Intelligence in Compressed Air Monitoring, Part 1 – Why Monitor?

This article is the first part of a small series of articles aimed at introducing pneumatic system industry professionals to advanced monitoring and the evolution to Industry 4.0

Why monitor?

Compressed air systems and pneumatic actuation make up an industry that is worth over 10 billion dollars, with applications in industries from oil & gas to automobile manufacturing, food & beverages to chemical processing. Although electrical actuation systems have improved significantly, and the market for those has increased many times over, pneumatic systems remain the most sought after means of automation due to their low cost and simple operation.

Regardless of its application, the bulk of all energy consumed by a compressed air system is in the air compression stage. In a lot of cases, the energy consumed by compressors also makes a significant chunk of all energy consumed by a plant, typically between 5% to 10%. It doesn’t help to know that only 10% of the power consumed in compressing air is actually utilized for plant operations. Conserving this energy and reducing compressed air wastage thus directly affects the energy cost of a plant.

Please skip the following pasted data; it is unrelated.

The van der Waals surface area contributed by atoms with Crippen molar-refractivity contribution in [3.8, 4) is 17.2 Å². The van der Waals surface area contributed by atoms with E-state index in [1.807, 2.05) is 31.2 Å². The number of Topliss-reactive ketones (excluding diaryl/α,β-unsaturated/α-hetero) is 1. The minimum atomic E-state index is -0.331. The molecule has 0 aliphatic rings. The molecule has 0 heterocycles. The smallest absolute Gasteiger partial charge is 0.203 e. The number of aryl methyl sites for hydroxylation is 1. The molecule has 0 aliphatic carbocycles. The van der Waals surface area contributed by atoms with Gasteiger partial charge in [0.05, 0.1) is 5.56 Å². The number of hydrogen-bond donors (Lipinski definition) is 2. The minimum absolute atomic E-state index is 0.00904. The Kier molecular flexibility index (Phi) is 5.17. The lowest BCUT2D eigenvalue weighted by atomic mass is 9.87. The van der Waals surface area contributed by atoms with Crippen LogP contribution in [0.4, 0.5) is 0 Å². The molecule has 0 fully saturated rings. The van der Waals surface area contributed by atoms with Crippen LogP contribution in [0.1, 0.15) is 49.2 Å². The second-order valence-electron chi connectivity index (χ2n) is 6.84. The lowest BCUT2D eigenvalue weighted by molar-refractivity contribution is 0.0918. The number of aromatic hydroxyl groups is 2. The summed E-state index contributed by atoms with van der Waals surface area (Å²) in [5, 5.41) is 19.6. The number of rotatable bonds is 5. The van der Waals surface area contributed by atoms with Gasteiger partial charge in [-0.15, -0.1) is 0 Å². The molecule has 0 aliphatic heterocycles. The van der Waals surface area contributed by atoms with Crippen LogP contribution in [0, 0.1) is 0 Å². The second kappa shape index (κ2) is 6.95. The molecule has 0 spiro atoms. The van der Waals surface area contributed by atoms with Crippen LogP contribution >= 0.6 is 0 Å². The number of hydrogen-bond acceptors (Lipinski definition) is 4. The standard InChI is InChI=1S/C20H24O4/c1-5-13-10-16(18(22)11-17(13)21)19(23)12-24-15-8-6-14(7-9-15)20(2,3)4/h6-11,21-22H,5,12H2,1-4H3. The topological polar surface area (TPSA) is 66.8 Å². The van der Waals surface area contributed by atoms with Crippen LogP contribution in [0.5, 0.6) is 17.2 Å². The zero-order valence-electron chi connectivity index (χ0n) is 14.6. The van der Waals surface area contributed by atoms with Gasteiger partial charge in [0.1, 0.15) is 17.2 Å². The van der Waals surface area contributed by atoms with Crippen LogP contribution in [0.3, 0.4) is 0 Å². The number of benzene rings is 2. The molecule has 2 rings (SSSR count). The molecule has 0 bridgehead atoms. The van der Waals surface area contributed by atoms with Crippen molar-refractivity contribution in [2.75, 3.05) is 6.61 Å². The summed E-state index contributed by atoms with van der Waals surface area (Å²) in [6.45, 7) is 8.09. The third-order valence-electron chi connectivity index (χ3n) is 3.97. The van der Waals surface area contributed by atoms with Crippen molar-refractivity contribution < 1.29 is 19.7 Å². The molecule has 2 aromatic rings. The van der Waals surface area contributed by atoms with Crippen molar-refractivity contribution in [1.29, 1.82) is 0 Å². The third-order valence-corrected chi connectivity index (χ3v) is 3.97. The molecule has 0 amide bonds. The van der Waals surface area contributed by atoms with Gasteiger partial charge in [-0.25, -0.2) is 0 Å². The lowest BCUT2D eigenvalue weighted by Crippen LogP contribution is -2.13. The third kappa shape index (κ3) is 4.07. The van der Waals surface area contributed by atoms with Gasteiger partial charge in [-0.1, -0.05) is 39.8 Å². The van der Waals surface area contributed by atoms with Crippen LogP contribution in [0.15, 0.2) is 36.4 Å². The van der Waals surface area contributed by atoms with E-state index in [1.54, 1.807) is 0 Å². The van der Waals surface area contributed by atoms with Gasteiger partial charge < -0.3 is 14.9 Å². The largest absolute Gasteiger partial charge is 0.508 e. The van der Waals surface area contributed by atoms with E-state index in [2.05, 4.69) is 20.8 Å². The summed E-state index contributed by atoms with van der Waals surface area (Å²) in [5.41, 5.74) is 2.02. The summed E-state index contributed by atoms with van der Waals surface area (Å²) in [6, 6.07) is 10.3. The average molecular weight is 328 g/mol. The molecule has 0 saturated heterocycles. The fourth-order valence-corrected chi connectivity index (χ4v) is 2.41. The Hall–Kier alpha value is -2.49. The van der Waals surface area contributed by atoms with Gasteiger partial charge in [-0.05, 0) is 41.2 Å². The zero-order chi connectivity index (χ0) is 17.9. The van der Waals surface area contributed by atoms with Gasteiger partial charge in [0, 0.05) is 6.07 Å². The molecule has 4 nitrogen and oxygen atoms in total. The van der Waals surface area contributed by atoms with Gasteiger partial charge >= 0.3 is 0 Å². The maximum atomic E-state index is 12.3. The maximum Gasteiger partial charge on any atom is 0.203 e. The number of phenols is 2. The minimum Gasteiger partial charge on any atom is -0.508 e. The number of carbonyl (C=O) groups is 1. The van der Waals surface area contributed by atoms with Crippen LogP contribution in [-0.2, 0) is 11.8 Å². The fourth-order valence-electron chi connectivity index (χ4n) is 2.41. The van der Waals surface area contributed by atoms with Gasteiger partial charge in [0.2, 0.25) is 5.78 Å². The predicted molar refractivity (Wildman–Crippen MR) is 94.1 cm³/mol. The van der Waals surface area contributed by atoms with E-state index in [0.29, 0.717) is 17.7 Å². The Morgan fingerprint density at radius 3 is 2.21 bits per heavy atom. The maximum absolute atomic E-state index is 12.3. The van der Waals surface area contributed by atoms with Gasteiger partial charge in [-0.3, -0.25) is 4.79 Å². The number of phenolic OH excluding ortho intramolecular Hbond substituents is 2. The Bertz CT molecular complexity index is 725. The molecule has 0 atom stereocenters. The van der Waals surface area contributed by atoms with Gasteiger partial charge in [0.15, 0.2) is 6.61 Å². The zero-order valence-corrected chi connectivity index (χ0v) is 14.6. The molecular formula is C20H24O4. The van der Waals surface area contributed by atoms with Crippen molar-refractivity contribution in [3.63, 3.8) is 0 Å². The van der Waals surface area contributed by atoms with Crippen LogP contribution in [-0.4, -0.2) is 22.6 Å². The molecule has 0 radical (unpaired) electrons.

Being the primary source of energy consumption, it makes sense to monitor how compressed air is used. Compressed air wastage is typically clubbed under two causes:

  1. Poor design, i.e. too many bends, wrong fitting sizes, inaccurate pressure/demand analyses, inappropriate compressor and air treatment selection/design
  2. Air leakage from different components and piping network

Design issues are uncommon because of the maturity of pneumatic system design over the last few decades and growing expertise of system integrators. Most compressed air system issues and operators’ worries stem from air leakages. A mere 0.5mm leak can cost up to $75 in surplus annual energy consumption. Move that up to just two 3.5mm leaks, and annual energy consumption goes up by $5,000. Poorly maintained plants lose anywhere between 20%-30% of total compressed air as leaks from their pneumatic systems.

The next article in this series will discuss where and how these leaks occur, and what to do about them.